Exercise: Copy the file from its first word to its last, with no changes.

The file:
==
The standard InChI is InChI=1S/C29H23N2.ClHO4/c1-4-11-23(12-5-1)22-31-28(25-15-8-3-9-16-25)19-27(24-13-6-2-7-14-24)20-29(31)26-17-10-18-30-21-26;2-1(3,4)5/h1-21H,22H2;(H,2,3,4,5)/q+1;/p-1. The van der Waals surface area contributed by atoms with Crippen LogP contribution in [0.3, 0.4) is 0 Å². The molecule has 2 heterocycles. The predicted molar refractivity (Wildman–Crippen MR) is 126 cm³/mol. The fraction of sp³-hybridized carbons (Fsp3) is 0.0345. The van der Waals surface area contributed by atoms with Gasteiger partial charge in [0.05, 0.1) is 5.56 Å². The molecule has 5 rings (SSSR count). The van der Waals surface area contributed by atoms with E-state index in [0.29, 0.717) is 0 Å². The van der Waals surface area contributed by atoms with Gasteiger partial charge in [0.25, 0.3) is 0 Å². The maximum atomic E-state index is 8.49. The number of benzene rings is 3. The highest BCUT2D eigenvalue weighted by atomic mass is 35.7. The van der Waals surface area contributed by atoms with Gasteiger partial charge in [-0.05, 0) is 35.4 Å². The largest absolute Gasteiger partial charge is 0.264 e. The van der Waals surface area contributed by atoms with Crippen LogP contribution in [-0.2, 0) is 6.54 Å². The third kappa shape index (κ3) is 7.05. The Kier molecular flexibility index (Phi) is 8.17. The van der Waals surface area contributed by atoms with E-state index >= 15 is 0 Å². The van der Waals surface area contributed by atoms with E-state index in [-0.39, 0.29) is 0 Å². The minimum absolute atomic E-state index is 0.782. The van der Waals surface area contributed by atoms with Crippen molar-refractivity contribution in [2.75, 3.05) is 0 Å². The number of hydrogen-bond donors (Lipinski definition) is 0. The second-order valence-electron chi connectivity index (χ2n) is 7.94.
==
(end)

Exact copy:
The standard InChI is InChI=1S/C29H23N2.ClHO4/c1-4-11-23(12-5-1)22-31-28(25-15-8-3-9-16-25)19-27(24-13-6-2-7-14-24)20-29(31)26-17-10-18-30-21-26;2-1(3,4)5/h1-21H,22H2;(H,2,3,4,5)/q+1;/p-1. The van der Waals surface area contributed by atoms with Crippen LogP contribution in [0.3, 0.4) is 0 Å². The molecule has 2 heterocycles. The predicted molar refractivity (Wildman–Crippen MR) is 126 cm³/mol. The fraction of sp³-hybridized carbons (Fsp3) is 0.0345. The van der Waals surface area contributed by atoms with Gasteiger partial charge in [0.05, 0.1) is 5.56 Å². The molecule has 5 rings (SSSR count). The van der Waals surface area contributed by atoms with E-state index in [0.29, 0.717) is 0 Å². The van der Waals surface area contributed by atoms with Gasteiger partial charge in [0.25, 0.3) is 0 Å². The maximum atomic E-state index is 8.49. The number of benzene rings is 3. The highest BCUT2D eigenvalue weighted by atomic mass is 35.7. The van der Waals surface area contributed by atoms with Gasteiger partial charge in [-0.05, 0) is 35.4 Å². The largest absolute Gasteiger partial charge is 0.264 e. The van der Waals surface area contributed by atoms with Crippen LogP contribution in [-0.2, 0) is 6.54 Å². The third kappa shape index (κ3) is 7.05. The Kier molecular flexibility index (Phi) is 8.17. The van der Waals surface area contributed by atoms with E-state index >= 15 is 0 Å². The van der Waals surface area contributed by atoms with E-state index in [-0.39, 0.29) is 0 Å². The minimum absolute atomic E-state index is 0.782. The van der Waals surface area contributed by atoms with Crippen molar-refractivity contribution in [2.75, 3.05) is 0 Å². The number of hydrogen-bond donors (Lipinski definition) is 0. The second-order valence-electron chi connectivity index (χ2n) is 7.94.